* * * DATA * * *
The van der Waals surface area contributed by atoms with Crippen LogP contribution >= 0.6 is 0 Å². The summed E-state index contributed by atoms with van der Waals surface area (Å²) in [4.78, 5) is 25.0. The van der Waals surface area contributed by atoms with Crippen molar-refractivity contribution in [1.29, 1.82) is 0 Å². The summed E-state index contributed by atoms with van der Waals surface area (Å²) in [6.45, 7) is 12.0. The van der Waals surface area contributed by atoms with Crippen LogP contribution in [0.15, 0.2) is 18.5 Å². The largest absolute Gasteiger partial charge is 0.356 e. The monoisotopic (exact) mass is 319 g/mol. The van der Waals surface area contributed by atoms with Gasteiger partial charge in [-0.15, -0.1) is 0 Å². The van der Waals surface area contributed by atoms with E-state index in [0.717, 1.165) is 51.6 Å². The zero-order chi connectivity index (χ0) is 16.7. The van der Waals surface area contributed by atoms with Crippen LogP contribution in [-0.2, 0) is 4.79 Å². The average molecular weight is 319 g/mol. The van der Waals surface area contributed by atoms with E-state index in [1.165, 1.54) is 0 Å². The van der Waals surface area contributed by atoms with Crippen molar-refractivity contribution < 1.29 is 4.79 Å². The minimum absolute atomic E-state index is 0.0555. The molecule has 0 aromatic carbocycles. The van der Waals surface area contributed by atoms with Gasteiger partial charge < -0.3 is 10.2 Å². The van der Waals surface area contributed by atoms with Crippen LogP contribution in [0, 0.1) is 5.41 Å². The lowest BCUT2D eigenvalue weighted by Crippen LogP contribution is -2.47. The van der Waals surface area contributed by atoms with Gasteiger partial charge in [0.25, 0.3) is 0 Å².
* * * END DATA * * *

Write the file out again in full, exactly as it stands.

The van der Waals surface area contributed by atoms with Crippen LogP contribution >= 0.6 is 0 Å². The summed E-state index contributed by atoms with van der Waals surface area (Å²) in [4.78, 5) is 25.0. The van der Waals surface area contributed by atoms with Crippen molar-refractivity contribution in [1.29, 1.82) is 0 Å². The summed E-state index contributed by atoms with van der Waals surface area (Å²) in [6.45, 7) is 12.0. The van der Waals surface area contributed by atoms with Crippen LogP contribution in [0.15, 0.2) is 18.5 Å². The largest absolute Gasteiger partial charge is 0.356 e. The monoisotopic (exact) mass is 319 g/mol. The van der Waals surface area contributed by atoms with Gasteiger partial charge in [-0.15, -0.1) is 0 Å². The van der Waals surface area contributed by atoms with E-state index in [0.717, 1.165) is 51.6 Å². The zero-order chi connectivity index (χ0) is 16.7. The van der Waals surface area contributed by atoms with Crippen LogP contribution in [-0.2, 0) is 4.79 Å². The average molecular weight is 319 g/mol. The van der Waals surface area contributed by atoms with E-state index in [1.165, 1.54) is 0 Å². The van der Waals surface area contributed by atoms with Crippen molar-refractivity contribution < 1.29 is 4.79 Å². The minimum absolute atomic E-state index is 0.0555. The molecule has 0 aromatic carbocycles. The van der Waals surface area contributed by atoms with Gasteiger partial charge < -0.3 is 10.2 Å². The van der Waals surface area contributed by atoms with Crippen LogP contribution in [0, 0.1) is 5.41 Å². The lowest BCUT2D eigenvalue weighted by Crippen LogP contribution is -2.47. The van der Waals surface area contributed by atoms with Gasteiger partial charge in [0.25, 0.3) is 0 Å².